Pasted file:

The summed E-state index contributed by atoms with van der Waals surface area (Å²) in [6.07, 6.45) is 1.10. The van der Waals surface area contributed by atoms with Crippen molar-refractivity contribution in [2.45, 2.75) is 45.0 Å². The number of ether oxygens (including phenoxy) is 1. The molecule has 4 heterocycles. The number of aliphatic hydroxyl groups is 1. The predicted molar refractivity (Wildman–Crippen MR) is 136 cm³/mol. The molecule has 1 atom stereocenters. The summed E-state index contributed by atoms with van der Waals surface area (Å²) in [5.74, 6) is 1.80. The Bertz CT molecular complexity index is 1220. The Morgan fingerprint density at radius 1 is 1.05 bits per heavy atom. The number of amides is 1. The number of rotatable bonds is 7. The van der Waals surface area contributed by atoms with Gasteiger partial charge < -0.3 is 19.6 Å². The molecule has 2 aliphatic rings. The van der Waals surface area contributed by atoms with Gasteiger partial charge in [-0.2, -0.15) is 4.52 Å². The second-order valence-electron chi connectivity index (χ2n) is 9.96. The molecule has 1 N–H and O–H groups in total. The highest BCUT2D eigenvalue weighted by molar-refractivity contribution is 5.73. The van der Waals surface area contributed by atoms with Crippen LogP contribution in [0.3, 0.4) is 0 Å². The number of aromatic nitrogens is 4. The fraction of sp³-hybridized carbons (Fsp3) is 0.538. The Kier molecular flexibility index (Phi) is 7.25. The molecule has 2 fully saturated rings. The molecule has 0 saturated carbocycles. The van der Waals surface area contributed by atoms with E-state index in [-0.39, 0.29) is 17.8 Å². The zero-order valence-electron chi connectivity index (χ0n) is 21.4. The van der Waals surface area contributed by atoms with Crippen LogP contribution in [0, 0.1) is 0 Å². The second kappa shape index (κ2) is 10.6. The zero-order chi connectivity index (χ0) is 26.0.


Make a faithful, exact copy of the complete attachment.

The summed E-state index contributed by atoms with van der Waals surface area (Å²) in [6.07, 6.45) is 1.10. The van der Waals surface area contributed by atoms with Crippen molar-refractivity contribution in [2.45, 2.75) is 45.0 Å². The number of ether oxygens (including phenoxy) is 1. The molecule has 4 heterocycles. The number of aliphatic hydroxyl groups is 1. The predicted molar refractivity (Wildman–Crippen MR) is 136 cm³/mol. The molecule has 1 atom stereocenters. The summed E-state index contributed by atoms with van der Waals surface area (Å²) in [5.74, 6) is 1.80. The Bertz CT molecular complexity index is 1220. The Morgan fingerprint density at radius 1 is 1.05 bits per heavy atom. The number of amides is 1. The number of rotatable bonds is 7. The van der Waals surface area contributed by atoms with Gasteiger partial charge < -0.3 is 19.6 Å². The molecule has 2 aliphatic rings. The van der Waals surface area contributed by atoms with Gasteiger partial charge in [-0.2, -0.15) is 4.52 Å². The second-order valence-electron chi connectivity index (χ2n) is 9.96. The molecule has 1 N–H and O–H groups in total. The highest BCUT2D eigenvalue weighted by molar-refractivity contribution is 5.73. The van der Waals surface area contributed by atoms with Crippen LogP contribution in [0.3, 0.4) is 0 Å². The number of aromatic nitrogens is 4. The fraction of sp³-hybridized carbons (Fsp3) is 0.538. The Kier molecular flexibility index (Phi) is 7.25. The molecule has 2 fully saturated rings. The molecule has 0 saturated carbocycles. The van der Waals surface area contributed by atoms with E-state index in [-0.39, 0.29) is 17.8 Å². The zero-order valence-electron chi connectivity index (χ0n) is 21.4. The van der Waals surface area contributed by atoms with Crippen LogP contribution in [0, 0.1) is 0 Å². The second kappa shape index (κ2) is 10.6. The zero-order chi connectivity index (χ0) is 26.0.